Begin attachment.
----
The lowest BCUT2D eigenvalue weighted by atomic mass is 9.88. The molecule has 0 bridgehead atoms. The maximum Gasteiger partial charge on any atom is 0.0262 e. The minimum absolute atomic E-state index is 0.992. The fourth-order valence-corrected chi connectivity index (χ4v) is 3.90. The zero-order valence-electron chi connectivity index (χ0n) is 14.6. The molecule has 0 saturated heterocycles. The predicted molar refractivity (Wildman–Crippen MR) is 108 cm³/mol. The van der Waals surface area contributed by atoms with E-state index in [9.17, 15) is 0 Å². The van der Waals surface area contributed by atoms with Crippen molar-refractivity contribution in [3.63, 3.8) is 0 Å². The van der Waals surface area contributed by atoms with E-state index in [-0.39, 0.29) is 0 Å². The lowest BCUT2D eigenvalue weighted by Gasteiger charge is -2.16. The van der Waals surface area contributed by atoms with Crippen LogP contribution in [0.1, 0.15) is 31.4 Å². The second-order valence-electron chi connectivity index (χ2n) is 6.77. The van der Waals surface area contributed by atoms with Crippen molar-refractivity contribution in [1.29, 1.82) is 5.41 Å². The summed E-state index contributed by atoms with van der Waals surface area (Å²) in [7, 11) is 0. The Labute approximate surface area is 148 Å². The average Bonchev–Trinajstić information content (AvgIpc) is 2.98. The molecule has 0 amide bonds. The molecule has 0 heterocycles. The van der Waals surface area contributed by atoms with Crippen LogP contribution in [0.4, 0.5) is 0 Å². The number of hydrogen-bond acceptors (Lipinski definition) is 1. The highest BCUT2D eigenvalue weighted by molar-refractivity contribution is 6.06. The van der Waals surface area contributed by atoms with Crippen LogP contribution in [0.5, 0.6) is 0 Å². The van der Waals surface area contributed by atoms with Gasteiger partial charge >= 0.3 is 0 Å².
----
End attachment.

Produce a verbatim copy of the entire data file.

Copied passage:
The lowest BCUT2D eigenvalue weighted by atomic mass is 9.88. The molecule has 0 bridgehead atoms. The maximum Gasteiger partial charge on any atom is 0.0262 e. The minimum absolute atomic E-state index is 0.992. The fourth-order valence-corrected chi connectivity index (χ4v) is 3.90. The zero-order valence-electron chi connectivity index (χ0n) is 14.6. The molecule has 0 saturated heterocycles. The predicted molar refractivity (Wildman–Crippen MR) is 108 cm³/mol. The van der Waals surface area contributed by atoms with E-state index in [9.17, 15) is 0 Å². The van der Waals surface area contributed by atoms with Crippen molar-refractivity contribution in [3.63, 3.8) is 0 Å². The van der Waals surface area contributed by atoms with E-state index in [-0.39, 0.29) is 0 Å². The lowest BCUT2D eigenvalue weighted by Gasteiger charge is -2.16. The van der Waals surface area contributed by atoms with Crippen LogP contribution in [0.1, 0.15) is 31.4 Å². The second-order valence-electron chi connectivity index (χ2n) is 6.77. The van der Waals surface area contributed by atoms with Crippen molar-refractivity contribution in [1.29, 1.82) is 5.41 Å². The summed E-state index contributed by atoms with van der Waals surface area (Å²) in [7, 11) is 0. The Labute approximate surface area is 148 Å². The average Bonchev–Trinajstić information content (AvgIpc) is 2.98. The molecule has 0 amide bonds. The molecule has 0 heterocycles. The van der Waals surface area contributed by atoms with Crippen LogP contribution in [0.4, 0.5) is 0 Å². The number of hydrogen-bond acceptors (Lipinski definition) is 1. The highest BCUT2D eigenvalue weighted by molar-refractivity contribution is 6.06. The van der Waals surface area contributed by atoms with Crippen LogP contribution in [0.5, 0.6) is 0 Å². The van der Waals surface area contributed by atoms with Gasteiger partial charge >= 0.3 is 0 Å².